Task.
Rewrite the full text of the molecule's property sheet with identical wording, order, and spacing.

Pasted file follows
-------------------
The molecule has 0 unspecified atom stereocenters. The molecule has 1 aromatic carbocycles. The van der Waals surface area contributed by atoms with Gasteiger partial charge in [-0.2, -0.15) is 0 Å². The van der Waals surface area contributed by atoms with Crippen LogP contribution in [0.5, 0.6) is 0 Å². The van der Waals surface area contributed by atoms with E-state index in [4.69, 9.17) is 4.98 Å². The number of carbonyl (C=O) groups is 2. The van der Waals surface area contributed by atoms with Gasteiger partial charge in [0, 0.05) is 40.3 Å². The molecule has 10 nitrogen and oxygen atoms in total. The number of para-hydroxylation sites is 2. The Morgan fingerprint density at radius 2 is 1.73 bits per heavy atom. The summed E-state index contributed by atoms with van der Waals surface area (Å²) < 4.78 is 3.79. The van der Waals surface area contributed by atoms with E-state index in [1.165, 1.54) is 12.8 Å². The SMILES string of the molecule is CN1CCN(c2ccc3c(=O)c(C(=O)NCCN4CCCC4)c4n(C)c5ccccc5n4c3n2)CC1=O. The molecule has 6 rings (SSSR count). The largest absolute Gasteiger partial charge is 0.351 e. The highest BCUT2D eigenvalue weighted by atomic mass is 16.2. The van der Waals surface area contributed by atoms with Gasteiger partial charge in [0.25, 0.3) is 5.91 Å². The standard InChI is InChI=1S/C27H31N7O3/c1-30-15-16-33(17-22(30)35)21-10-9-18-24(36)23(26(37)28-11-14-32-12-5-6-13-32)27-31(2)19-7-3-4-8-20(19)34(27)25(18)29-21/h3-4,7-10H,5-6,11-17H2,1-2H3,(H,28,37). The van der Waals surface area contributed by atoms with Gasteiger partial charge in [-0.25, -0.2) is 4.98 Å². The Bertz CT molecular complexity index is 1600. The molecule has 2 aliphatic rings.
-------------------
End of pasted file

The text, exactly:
The molecule has 0 unspecified atom stereocenters. The molecule has 1 aromatic carbocycles. The van der Waals surface area contributed by atoms with Gasteiger partial charge in [-0.2, -0.15) is 0 Å². The van der Waals surface area contributed by atoms with Crippen LogP contribution in [0.5, 0.6) is 0 Å². The van der Waals surface area contributed by atoms with E-state index in [4.69, 9.17) is 4.98 Å². The number of carbonyl (C=O) groups is 2. The van der Waals surface area contributed by atoms with Gasteiger partial charge in [0, 0.05) is 40.3 Å². The molecule has 10 nitrogen and oxygen atoms in total. The number of para-hydroxylation sites is 2. The Morgan fingerprint density at radius 2 is 1.73 bits per heavy atom. The summed E-state index contributed by atoms with van der Waals surface area (Å²) < 4.78 is 3.79. The van der Waals surface area contributed by atoms with E-state index in [1.165, 1.54) is 12.8 Å². The SMILES string of the molecule is CN1CCN(c2ccc3c(=O)c(C(=O)NCCN4CCCC4)c4n(C)c5ccccc5n4c3n2)CC1=O. The molecule has 6 rings (SSSR count). The largest absolute Gasteiger partial charge is 0.351 e. The highest BCUT2D eigenvalue weighted by atomic mass is 16.2. The van der Waals surface area contributed by atoms with Gasteiger partial charge in [0.25, 0.3) is 5.91 Å². The standard InChI is InChI=1S/C27H31N7O3/c1-30-15-16-33(17-22(30)35)21-10-9-18-24(36)23(26(37)28-11-14-32-12-5-6-13-32)27-31(2)19-7-3-4-8-20(19)34(27)25(18)29-21/h3-4,7-10H,5-6,11-17H2,1-2H3,(H,28,37). The van der Waals surface area contributed by atoms with Gasteiger partial charge in [-0.25, -0.2) is 4.98 Å². The Bertz CT molecular complexity index is 1600. The molecule has 2 aliphatic rings.